Government Proposal Writing: Proposal Strategies
Writing a winning government proposal is not the product of luck, but rather careful planning, writing, and review. In this four-part series of blogs, we will be discussing the capture, strategic planning, execution, and evaluation processes. Each of these elements is key to create not only a compliant proposal but a competitive proposal that can win contracts.
Now that your capture process is complete, it’s time to create a proposal strategy. This will begin with developing win themes, creating an outline, and finally developing a consistent approach. Your proposal strategy will drive the overall message of the proposal and is key to moving beyond a compliant proposal to a winning proposal.
1. Develop Win Themes
Using the intel gathered in the capture process, you will develop win themes to drive the overall approach for the proposal. These may be technical solutions, processes, methods, or improvements that meet the needs of the customer, solving an issue or presenting an innovation that supports their mission. Your win theme will be comprised of the solution, its benefits to the customer, and supporting information such as past performance.
Your goal is to select win themes that set your company apart from the competition. Companies that seek contracts in the same area of government work are often very similar. You need to consider your past performance, your company’s strengths and weakness, and the strengths and weakness of your primary competitors. From here identify those capabilities and strengths that are unique to your company. These will be the differentiators that will push you above your competition.
The Coronavirus placed a strain on our national medical PPE supplies. In response, the government quickly wrote contracts to attract non-traditional PPE vendors. This provided an opportunity for new companies to enter the marketplace and provide novel solutions. One company proposed instead of increased manufacturing of new masks, using existing technology to clean typical one-time use masks with UV light. The company’s win theme proposed a solution that met the needs of the government and leveraged an existing capability and patented technology.
2. Create Section Outlines
It is not uncommon for a proposal team to create an outline that parallels the RFP and assign each section to team members with instructions to respond to the RFP requirements. This approach lacks the development of consistent messaging and methodology.
Alternatively, creating a template or storyboard with the factors the author should consider for each section will create a consistent and thorough proposal. The added context could be the questions you want the writer to answer, the voice you would like them to use, relevant background or customer information, examples of your company’s strengths and capabilities, or specific features of your approach or technology. Additionally, outlines can include instructions for supplementary elements such as call-out boxes, tables, and graphics. These elements can be used to help save space and illustrate key concepts. Developing a template can be a lot of work but will save time and effort in the long run when you are receiving quality content.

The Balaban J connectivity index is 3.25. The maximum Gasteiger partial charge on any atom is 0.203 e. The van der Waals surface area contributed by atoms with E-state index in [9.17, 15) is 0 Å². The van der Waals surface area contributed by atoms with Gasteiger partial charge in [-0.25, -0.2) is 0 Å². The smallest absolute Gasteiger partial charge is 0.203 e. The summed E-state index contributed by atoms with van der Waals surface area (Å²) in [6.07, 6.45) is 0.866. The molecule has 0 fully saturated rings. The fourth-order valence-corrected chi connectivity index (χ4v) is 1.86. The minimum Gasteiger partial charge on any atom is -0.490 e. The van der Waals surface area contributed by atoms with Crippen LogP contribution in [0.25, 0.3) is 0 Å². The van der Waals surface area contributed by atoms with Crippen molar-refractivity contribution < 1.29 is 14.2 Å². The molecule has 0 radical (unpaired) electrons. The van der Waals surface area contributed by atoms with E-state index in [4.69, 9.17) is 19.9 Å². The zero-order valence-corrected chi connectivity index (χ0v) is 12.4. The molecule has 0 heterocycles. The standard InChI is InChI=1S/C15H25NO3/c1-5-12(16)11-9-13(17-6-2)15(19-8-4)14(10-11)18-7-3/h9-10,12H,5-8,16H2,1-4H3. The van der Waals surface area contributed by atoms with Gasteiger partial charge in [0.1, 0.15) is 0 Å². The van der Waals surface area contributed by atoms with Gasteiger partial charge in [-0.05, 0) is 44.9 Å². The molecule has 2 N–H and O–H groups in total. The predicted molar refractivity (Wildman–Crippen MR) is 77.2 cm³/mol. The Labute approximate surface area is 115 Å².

When you identify the elements, it will take to win and weave these into the proposal outline, you can compile each section into a cohesive proposal with a unified consistent message.
3. Develop a Consistent Approach
Developing content customized for each contract and customer is not just specific to the technical section. It is imperative not to repurpose content throughout the proposal, without modifying it for the specific RFP. Whether the section is the Executive Summary, Statement of Work, Technical Approach, Management Approach, or Past Performance, every section should incorporate win themes, customer intel, and relevant statements that were crafted specifically for this customer.
Preparation is the key to consistently winning government proposals. Developing a proposal strategy that highlights your understanding of the customer, your proposed solution and past performance, and how your solution is unique is the basis for writing a winning proposal.
If you found this material helpful and want to learn more, check out our podcast, The Inside Scoop with Novelle, at www.novelleonline.com/podcasts, Spotify, Apple Podcasts, Breaker, Google Podcasts, or Overcast.
Rita Simmons, Ph.D., is the founder and lead consultant of Novelle, where she provides business and research consulting to companies across a variety of industries. Dr. Simmons leverages her drive for innovation and excellence along with her extensive executive and military experience to help companies grow their business, drive revenue, and achieve strategic goals. When you’re ready to take your business to the next level, contact Dr. Simmons at firstname.lastname@example.org or connect with her on LinkedIn.